Amanda: Yes, I do think that’s what I liked. I have a hard time with short story collections. Each one is their own finished product, so reading a bunch all together feels like a mini-readathon, and afterwards I remember very little about each story. I’ve come to realize I generally like short stories separate, one at a time, but with Tales of Terror, because there was an overall plot to come back to, I didn’t mind so much. I still think I’d have remembered each story better had I read them once a week instead of all in a day, but seeing Edgar and Uncle Montague’s conversations between each one helped me. What did you think about that storyline (prior to the tying together at the end)? Did you like the conversations between the two?
Ana: I have to confess that I liked some of the conversations better than others. Uncle Montague kept going “Ah, you poor ignorant sceptic – I was once like you” at Edgar, which fits the contexts of the story just fine, I know. However, those kinds of conversations tend to set me on edge: they give me flashbacks of social situations in which people corner me and I either have to politely lie, which I dislike doing, or have someone rant at me and call me “ignorant” and “close-minded” because I personally don’t believe in the supernatural 😛 But this is, of course, a very personal reaction, and I don’t expect most readers to be occasionally put off by Uncle Montague’s statements the way I was.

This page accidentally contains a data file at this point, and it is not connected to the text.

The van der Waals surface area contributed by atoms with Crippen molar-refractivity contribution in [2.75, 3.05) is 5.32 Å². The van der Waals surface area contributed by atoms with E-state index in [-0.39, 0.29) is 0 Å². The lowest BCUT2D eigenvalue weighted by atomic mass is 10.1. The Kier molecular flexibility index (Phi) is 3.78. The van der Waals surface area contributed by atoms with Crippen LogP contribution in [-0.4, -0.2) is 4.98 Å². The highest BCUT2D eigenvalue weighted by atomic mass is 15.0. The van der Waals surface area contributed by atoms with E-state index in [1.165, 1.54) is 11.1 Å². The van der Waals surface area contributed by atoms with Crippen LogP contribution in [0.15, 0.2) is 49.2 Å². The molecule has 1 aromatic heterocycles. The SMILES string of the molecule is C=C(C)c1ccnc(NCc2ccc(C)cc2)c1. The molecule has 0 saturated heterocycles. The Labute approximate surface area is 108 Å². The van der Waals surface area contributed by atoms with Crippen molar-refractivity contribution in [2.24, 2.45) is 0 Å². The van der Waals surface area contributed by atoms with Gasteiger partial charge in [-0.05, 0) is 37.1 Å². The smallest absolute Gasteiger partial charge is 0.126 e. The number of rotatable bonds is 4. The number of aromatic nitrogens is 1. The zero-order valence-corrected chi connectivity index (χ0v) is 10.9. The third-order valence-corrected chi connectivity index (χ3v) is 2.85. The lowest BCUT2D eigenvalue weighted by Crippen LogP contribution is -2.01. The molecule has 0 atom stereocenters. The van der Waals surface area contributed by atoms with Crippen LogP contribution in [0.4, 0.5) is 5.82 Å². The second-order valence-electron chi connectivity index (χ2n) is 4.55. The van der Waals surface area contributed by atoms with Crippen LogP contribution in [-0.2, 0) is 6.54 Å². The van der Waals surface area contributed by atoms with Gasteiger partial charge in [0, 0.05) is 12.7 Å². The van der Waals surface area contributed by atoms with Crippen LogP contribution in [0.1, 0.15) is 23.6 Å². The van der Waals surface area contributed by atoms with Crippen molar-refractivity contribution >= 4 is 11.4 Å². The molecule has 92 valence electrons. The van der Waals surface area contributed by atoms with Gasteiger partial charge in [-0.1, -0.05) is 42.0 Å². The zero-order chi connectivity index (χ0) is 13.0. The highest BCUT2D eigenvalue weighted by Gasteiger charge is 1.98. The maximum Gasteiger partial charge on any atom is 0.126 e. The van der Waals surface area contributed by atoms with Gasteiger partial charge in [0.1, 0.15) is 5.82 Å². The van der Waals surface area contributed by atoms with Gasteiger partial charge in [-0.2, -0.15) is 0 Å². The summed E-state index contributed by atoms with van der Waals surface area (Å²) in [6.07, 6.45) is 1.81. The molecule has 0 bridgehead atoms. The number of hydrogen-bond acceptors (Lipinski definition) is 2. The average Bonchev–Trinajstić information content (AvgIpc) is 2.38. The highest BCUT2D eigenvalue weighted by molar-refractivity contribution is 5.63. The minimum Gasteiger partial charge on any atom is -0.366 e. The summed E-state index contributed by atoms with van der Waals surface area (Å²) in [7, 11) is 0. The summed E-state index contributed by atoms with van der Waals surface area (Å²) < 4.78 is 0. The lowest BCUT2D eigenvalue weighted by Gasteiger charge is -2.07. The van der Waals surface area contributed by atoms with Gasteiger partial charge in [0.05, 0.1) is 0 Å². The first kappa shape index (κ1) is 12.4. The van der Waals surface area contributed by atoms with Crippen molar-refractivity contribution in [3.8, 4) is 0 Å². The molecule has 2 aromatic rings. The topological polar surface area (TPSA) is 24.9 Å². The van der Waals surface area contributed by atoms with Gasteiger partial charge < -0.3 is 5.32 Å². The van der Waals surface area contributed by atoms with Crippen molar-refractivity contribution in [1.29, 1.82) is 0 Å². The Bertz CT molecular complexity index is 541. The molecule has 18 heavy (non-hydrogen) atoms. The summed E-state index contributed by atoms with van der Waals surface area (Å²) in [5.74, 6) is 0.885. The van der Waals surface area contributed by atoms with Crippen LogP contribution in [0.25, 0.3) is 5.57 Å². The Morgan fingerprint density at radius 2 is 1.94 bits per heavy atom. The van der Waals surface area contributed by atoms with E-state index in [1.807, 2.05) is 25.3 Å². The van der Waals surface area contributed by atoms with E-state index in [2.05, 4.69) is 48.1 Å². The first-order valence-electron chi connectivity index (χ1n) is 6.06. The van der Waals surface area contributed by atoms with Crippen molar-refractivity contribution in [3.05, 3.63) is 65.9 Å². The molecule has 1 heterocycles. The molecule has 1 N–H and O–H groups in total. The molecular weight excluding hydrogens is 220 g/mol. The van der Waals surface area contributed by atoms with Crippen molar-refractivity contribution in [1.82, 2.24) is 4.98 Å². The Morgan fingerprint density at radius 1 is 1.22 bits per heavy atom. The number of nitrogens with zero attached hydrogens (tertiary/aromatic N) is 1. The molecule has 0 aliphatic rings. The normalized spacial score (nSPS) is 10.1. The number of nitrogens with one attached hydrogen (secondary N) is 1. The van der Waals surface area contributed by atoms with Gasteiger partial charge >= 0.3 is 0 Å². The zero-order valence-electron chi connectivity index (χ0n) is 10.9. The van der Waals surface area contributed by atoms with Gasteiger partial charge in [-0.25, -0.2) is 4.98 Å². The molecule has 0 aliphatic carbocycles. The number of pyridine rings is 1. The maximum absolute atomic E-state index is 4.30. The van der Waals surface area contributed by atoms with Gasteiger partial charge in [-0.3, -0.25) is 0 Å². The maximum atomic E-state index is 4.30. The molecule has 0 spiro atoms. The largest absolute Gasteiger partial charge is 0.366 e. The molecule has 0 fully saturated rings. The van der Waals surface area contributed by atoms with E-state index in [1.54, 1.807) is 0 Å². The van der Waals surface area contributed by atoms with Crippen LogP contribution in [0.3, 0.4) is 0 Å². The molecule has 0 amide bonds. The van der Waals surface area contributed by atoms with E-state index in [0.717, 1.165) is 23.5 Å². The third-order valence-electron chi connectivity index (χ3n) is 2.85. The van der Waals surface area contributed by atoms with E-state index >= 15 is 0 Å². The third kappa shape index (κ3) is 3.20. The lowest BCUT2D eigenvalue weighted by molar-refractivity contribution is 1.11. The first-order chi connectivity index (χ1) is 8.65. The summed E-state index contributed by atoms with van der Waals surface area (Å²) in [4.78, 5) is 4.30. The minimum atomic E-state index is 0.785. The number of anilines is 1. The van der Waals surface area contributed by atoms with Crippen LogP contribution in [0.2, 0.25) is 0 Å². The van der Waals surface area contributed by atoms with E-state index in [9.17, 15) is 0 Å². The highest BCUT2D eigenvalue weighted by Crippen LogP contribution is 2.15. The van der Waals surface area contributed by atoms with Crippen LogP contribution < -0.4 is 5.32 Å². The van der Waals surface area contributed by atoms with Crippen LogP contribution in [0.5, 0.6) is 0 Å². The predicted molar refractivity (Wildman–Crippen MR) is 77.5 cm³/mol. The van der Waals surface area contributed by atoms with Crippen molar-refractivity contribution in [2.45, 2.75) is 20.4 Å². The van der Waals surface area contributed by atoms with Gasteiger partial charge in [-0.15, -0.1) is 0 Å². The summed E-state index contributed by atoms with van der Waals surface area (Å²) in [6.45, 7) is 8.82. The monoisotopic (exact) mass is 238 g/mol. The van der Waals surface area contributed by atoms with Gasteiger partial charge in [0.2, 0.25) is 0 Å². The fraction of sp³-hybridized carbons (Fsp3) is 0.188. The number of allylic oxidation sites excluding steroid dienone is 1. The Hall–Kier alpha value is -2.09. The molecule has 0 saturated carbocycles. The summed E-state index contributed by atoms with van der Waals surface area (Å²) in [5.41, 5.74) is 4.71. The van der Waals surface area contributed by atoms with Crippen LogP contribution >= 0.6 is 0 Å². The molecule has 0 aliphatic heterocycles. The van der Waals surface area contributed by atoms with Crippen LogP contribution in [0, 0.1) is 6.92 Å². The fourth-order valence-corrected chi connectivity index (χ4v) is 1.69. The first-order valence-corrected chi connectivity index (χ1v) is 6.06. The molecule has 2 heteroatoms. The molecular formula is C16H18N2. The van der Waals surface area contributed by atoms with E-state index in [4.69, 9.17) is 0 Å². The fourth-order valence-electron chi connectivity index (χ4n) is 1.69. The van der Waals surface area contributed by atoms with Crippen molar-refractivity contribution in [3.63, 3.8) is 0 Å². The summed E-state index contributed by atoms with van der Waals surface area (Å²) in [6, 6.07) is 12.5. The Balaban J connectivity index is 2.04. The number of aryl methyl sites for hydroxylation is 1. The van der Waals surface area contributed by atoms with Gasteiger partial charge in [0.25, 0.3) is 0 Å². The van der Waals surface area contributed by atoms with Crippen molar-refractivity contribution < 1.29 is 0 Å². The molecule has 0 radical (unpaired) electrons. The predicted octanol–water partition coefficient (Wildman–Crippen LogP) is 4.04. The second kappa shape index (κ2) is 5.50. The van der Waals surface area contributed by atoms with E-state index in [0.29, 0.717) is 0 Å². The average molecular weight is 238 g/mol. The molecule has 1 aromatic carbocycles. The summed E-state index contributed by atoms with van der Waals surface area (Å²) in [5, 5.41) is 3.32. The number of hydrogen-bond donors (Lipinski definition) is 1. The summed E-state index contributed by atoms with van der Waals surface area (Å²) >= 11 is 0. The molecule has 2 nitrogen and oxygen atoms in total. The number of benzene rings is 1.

But back to what you were saying about short story collections – I agree, and I tend to read them more slowly than I do novels for that very same reason. I also really like collections of interlinked story, so what was there not to love here? 😀 The only thing that was a wee bit of a let down was the fact that, like I said, I expected the final revelation about Uncle Montague to be a little more exciting.
Amanda: I do like the way Uncle Montague had grown, though. I thought his story fit the theme of strengthening personal morality that ran through so many of the tales. But I understand what you mean. Personal reactions can really change the way we see a book. I imagine my affinity for Edward Gorey really helped me enjoy this book, even though he had nothing to do with it. You mentioned above that it reminded you of Gorey – what felt most Gorey-ish to you? Illustrations? The stories themselves?